Restrictive recommendations for pre-exposure prophylaxis (or PrEP) issued by the Centers for Disease Control and Prevention (CDC) systematically disqualified nearly all women at risk for HIV and/or motivated to use the medication, researchers at the Yale School of Public Health and George Washington University have found.
The study in the Journal of Acquired Immune Deficiency Syndromes also found that many state public health departments appear to model their PrEP guidelines after federal guidelines, reinforcing the impact of the problematic recommendations on clinical practices throughout the country.
PrEP is an antiretroviral drug taken by people who are HIV-negative to prevent HIV infection. Research suggests that, if taken as prescribed, PrEP is close to 100% protective against the sexual transmission of HIV. For women who have sex with men, it is the first form of HIV prevention that is user-controlled and doesn’t require disclosure to a partner due to its discreet administration as a daily pill.
Despite its immense promise for women’s health, women account for less than 5% of PrEP users even though they represent 19% of new HIV diagnoses. According to the researchers, clinical practice standards could be partly to blame.
"The CDC guidelines have had a significant impact on the implementation of PrEP nationwide, and most of that impact has been positive," said principal investigator and co-lead author Sarah K. Calabrese, Ph.D., an assistant professor of psychology at the George Washington University and a Yale School of Public Health associate research scientist when the research was initiated. "Many health care providers cite the CDC guidelines as a reason for adopting PrEP into their clinical practice and use the criteria to help assess patients’ eligibility for PrEP. Unfortunately, the criteria specific to women are extremely restrictive and could lead providers to disqualify women who are at legitimate risk for HIV.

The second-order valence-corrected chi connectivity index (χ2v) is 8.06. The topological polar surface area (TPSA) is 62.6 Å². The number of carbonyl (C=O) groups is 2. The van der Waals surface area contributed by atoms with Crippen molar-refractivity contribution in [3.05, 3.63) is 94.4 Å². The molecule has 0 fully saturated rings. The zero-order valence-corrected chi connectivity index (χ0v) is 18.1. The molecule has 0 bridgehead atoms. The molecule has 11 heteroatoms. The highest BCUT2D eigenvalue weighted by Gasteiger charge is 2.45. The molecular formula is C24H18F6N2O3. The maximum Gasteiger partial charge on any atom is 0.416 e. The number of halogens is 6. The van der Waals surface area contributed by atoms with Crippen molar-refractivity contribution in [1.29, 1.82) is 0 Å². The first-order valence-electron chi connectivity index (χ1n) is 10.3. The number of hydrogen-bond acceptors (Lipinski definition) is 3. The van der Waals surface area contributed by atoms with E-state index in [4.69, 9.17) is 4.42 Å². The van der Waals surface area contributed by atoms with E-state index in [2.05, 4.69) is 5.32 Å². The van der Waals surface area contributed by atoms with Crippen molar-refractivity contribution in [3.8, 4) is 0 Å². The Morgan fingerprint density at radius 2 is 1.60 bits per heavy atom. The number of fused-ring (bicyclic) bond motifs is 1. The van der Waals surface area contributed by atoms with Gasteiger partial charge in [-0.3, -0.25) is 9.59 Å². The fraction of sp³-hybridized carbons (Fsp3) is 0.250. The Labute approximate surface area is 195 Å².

Unfortunately, the criteria specific to women are extremely restrictive and could lead providers to disqualify women who are at legitimate risk for HIV.
Calabrese and her team evaluated the impact of the CDC guidelines on women’s eligibility for PrEP by surveying a multiethnic sample of 679 HIV-negative women receiving care at Connecticut Planned Parenthood centers about their sexual health, behavior and attitudes. They found that only 1.5% of the women met the recommended indications for PrEP. In other words, the CDC criteria disqualified 98.5% of the women. Moreover, they disqualified 96.2% of women reporting one or more recent sexually transmitted infections (STIs), 97.0% of women with multiple sexual partners, 97.2% of women who expressed the desire to use PrEP, and 100% of women who perceived themselves to be at high risk for HIV.
The researchers also reviewed the public health department websites of all 50 states and Washington, D.C., finding, "nearly all states (84%) and D.C. appear to have duplicated, adapted or linked to the CDC guideline criteria, underscoring the relevance and reach of the CDC guidelines as a clinical standard and potential determinant of access."
According to the researchers, a key reason that women do not meet recommended indications is because the criteria require them to be aware of their partner’s HIV risk or recognize a potentially asymptomatic STI. They deemed these criteria to be unrealistic and point out that men who have sex with men can qualify for PrEP based on their own sexual risk behavior alone, without needing to know about partner risk.
"Our study highlights the critical need to reform the CDC guidelines to avoid screening out women who would benefit from PrEP as well as other downhill consequences," said Calabrese.
Co-lead author Tiara Willie, a postdoctoral fellow at Brown University, added, "As a user-controlled and concealable form of protection, PrEP is a breakthrough for women, particularly women who experience intimate partner violence or other circumstances that make it difficult to negotiate condom use. Ensuring access to PrEP is essential."
Other authors of the study include Rachel W. Galvao, Mehrit Tekeste, John F. Dovidio, Cara B. Safon, Oni Blackstock, Tamara Taggart, Clair Kaplan, Abigail Caldwell and Yale school of Public Health Professor Trace S. Kershaw.
A pilot grant from the Yale Center for Interdisciplinary Research on AIDS, an NIMH-funded center, funded the study.